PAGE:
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Asgard: Ragnarokkr
Asgard - Ragnarokkr Album Art

Asgard: Ragnarokkr

Melodic Progressive Folk Metal

My curiousity was piqued. How does a band originally founded in Italy, now with members in both Italy and Germany, arrive at a name that favors Norse mythology? It's not impossible or unique, but it is interesting. The band has existed in some form or another since 1986, releasing five albums between 1991 and 2000. But then silence, for 20 years. Now Asgard returns with a new lineup and sixth album, Ragnarokkr, produced by Roland Grapow (Helloween, Masterplan).

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My first instinct when considering an Italian metal band is to expect a variation on a theme. Call it pigeon-holing, but I think epic symphonic power metal, with either male or female lead vocals. But Asgard takes another path, melodic progressive folk metal. Again, this is neither novel nor new. Yet, it's something I would expect from countries farther north of the Italian Alps. Again, more interest.

To breakdown the Asgard musical formula, for the prog side of things, the arrangements are mildly complex with the usual suspects of tempo and signature changes as melodic heavy metal and some speedier power metal dovetail with the folk textures. Those elements range from classic folk music to Celtic stylings through various instruments, including acoustic guitar, flute, and harpsichord-like synths, and even electric guitar leads that have a "folkish" feeling. Additionally, the vocal arrangements add some chanting and choral texture. The arrangements also have a very rhythmic nature that invokes a flavor of folk dancing. Putting these things together, one might call the Asgard's sound as Medieval melodic progressive metal. Someone once described heavy metal as classical music with electricity. Imagine then, if you will, the travelling troubadour bands represented at a modern Renaissance Fair to be electrified, and you have Asgard.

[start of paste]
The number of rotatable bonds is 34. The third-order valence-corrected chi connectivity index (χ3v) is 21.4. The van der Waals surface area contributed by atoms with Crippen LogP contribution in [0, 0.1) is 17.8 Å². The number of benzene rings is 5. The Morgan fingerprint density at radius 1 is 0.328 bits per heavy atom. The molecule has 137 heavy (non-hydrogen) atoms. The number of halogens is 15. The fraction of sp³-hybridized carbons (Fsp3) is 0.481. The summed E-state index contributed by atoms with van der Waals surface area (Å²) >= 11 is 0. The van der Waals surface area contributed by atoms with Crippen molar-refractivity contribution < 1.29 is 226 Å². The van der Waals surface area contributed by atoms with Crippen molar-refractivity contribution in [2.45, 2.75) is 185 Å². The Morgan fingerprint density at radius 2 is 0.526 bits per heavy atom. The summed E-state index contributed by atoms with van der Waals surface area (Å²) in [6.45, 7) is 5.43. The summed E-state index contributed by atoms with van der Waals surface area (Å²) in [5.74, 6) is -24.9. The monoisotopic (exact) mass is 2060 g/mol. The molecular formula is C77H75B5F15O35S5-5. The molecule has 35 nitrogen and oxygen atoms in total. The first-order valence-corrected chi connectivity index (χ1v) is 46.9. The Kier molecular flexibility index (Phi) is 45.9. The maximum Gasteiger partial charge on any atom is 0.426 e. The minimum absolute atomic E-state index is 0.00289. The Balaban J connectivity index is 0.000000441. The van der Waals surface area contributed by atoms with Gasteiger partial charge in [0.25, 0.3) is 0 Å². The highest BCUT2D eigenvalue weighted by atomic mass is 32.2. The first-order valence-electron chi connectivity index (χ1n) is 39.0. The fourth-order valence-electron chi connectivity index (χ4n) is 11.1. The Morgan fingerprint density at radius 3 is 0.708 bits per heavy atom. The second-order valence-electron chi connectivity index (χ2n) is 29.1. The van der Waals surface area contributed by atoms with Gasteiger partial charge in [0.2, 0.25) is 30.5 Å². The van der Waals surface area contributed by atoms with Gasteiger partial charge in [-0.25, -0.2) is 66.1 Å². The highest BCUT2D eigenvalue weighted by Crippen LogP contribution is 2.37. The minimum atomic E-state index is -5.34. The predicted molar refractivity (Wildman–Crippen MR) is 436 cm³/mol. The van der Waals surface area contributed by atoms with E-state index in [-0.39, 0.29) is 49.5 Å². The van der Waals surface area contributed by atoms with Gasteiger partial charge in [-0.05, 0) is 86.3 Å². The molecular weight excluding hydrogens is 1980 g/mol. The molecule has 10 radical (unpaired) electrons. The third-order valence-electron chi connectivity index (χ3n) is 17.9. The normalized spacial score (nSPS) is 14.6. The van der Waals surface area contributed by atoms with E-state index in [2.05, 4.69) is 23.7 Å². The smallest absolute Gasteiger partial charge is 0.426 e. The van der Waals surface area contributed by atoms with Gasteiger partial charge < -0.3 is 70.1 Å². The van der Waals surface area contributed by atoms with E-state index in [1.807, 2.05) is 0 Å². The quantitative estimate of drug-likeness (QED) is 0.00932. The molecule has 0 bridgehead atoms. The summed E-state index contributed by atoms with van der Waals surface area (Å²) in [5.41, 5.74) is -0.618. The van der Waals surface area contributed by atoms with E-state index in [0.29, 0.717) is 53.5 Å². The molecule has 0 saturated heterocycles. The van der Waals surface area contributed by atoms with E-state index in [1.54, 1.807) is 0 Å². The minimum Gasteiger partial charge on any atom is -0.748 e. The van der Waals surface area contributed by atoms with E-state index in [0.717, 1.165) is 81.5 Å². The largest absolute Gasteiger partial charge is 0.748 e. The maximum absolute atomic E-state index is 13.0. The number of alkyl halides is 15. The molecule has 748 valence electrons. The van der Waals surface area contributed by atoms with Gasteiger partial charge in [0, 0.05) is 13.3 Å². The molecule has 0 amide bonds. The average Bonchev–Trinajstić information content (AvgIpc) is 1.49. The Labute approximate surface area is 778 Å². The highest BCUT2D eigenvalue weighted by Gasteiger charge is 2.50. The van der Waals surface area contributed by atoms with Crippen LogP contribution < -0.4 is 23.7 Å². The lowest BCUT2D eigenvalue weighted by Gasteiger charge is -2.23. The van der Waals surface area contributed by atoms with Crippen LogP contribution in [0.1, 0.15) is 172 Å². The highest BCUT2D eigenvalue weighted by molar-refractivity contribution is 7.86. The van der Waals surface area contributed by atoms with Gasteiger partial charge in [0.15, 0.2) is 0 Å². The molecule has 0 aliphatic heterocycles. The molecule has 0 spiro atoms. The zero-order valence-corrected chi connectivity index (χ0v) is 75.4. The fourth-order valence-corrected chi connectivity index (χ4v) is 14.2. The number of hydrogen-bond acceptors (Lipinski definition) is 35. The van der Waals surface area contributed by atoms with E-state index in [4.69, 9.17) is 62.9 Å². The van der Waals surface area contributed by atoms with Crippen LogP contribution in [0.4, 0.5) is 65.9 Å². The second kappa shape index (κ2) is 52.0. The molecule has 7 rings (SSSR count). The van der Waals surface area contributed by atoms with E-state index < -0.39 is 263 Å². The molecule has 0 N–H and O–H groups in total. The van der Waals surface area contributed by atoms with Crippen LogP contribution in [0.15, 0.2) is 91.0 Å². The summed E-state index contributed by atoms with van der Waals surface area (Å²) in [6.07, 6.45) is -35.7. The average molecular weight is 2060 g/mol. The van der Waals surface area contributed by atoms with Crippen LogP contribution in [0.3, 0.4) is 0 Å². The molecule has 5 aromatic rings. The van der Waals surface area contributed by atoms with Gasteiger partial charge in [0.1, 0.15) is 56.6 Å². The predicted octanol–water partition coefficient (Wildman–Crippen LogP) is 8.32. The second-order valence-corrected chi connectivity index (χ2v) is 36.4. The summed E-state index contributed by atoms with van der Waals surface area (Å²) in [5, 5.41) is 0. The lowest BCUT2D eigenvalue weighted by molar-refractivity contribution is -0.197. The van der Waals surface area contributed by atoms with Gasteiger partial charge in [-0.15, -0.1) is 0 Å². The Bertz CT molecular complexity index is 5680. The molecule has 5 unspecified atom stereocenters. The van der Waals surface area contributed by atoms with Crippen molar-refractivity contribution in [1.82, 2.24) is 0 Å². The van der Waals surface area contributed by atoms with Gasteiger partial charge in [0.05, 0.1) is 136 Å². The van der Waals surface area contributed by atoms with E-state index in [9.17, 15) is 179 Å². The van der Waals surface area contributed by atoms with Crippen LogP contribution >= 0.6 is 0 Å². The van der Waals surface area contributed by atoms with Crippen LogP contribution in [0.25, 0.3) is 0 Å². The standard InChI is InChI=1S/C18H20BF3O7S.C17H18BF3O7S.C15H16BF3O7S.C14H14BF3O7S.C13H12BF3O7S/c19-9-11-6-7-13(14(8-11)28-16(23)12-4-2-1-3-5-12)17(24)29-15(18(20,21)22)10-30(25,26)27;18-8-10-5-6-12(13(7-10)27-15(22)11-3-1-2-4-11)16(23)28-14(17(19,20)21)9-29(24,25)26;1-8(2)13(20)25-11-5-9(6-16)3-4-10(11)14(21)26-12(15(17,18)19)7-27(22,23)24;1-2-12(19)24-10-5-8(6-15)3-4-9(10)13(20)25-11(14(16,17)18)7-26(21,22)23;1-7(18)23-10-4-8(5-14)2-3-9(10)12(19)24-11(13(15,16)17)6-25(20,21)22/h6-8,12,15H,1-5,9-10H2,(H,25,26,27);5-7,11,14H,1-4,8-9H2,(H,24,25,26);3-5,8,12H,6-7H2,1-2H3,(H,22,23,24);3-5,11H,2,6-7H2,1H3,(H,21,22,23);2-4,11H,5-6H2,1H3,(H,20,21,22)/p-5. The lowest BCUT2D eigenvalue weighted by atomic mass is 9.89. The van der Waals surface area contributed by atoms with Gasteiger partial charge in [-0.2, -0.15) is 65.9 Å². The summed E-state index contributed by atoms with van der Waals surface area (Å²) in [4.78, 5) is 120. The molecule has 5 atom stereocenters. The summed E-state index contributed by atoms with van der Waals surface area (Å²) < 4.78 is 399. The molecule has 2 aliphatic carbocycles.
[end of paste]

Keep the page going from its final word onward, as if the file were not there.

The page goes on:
While all these things are self-evident across the album, they are most notable in Visions, Rituals, Shaman, and Danse Macabre. Within something like The Night Of The Wild Boar, the Asgard formula turns more upon the metal stalwarts of heavy riffs and faster pacing whilst the Medieval elements still rise. As a language note, for those of us more monolingual, a few songs like Der Tod, and Anrufung, and perhaps Trance-Preparation appear to be in German.

All said, if you enjoy folk metal, you will enjoy Asgard's Ragnarokkr and their technical progressive metal twist on the genre. Recommended. - New fiction, crime fiction by Craig Hartranft

The Bottom Line

If you enjoy folk metal, you will enjoy Asgard's Ragnarokkr and their technical progressive metal twist on the genre. Recommended.

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